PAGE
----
The Philosophy Garden, Stoicism and beyond
Practical Wisdom
Epictetus on dying or having lunch
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Epictetus on dying or having lunch

Practical Wisdom podcast, episode 10
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“What was it that Agrippinus used to say?

‘I’m not going to make obstacles for myself.’

He was informed that his case was being heard in the Senate.

‘That’s as it may be. But it’s the fifth hour now’—this was when it was his custom to exercise and take a cold bath—‘so let’s go and exercise.’

Afterward, someone came up to him and said, ‘You’ve been condemned.’

‘To exile,’ says he, ‘or death?’

‘Exile.’

‘What about my property?”

“It’s not been seized.’

‘So let’s go to Aricia and have breakfast there.’

That’s what it’s like to have trained oneself properly, to have made desire immune to impediment, and aversion immune to encountering what it wants to avoid.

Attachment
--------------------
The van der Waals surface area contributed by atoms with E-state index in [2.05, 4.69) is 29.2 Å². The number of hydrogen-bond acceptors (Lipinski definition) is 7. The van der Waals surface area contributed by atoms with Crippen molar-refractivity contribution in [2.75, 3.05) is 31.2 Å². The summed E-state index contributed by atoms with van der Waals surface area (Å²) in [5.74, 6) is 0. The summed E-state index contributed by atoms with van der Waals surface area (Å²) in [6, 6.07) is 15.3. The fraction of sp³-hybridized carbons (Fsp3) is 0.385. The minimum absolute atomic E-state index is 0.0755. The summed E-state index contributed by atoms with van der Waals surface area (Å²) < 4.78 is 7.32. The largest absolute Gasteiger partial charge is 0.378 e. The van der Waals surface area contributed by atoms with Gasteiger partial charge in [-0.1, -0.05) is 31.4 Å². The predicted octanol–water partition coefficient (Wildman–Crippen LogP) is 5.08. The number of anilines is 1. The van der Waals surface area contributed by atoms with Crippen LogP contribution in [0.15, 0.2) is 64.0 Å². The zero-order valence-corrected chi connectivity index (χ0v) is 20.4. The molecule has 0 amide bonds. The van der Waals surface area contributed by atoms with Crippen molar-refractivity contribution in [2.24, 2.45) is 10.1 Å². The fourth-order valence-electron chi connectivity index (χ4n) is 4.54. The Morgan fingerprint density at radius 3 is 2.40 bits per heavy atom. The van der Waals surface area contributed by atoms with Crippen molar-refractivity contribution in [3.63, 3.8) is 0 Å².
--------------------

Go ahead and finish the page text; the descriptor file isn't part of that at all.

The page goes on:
I am condemned to death. If it happens straightaway, I die. If after a short delay, I eat first, since the time has come for it, and then I’ll die later.

How? As is proper for someone who’s giving back what was not their own.”

(Epictetus, Discourses, I.1.28-32)

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The Philosophy Garden, Stoicism and beyond
Practical Wisdom
Practical Wisdom is a short weekly podcast produced by Prof. Massimo Pigliucci of the City College of New York. The idea is to sample the philosophical writings of a wide range of Greco-Roman authors in search of insights that may be useful for modern life. Currently, we are examining five works: Aristotle’s Nicomachean Ethics; Cicero’s Tusculan Disputations; Epictetus’s Discourses; Epicurus’s Being Happy (letters and aphorisms); and Plato’s early Socratic dialogues (Ion, Laches, Lysis, Charmides, Hippias Major, Hippias Minor, and Euthydemus). Available also on Apple, Google, and Spotify.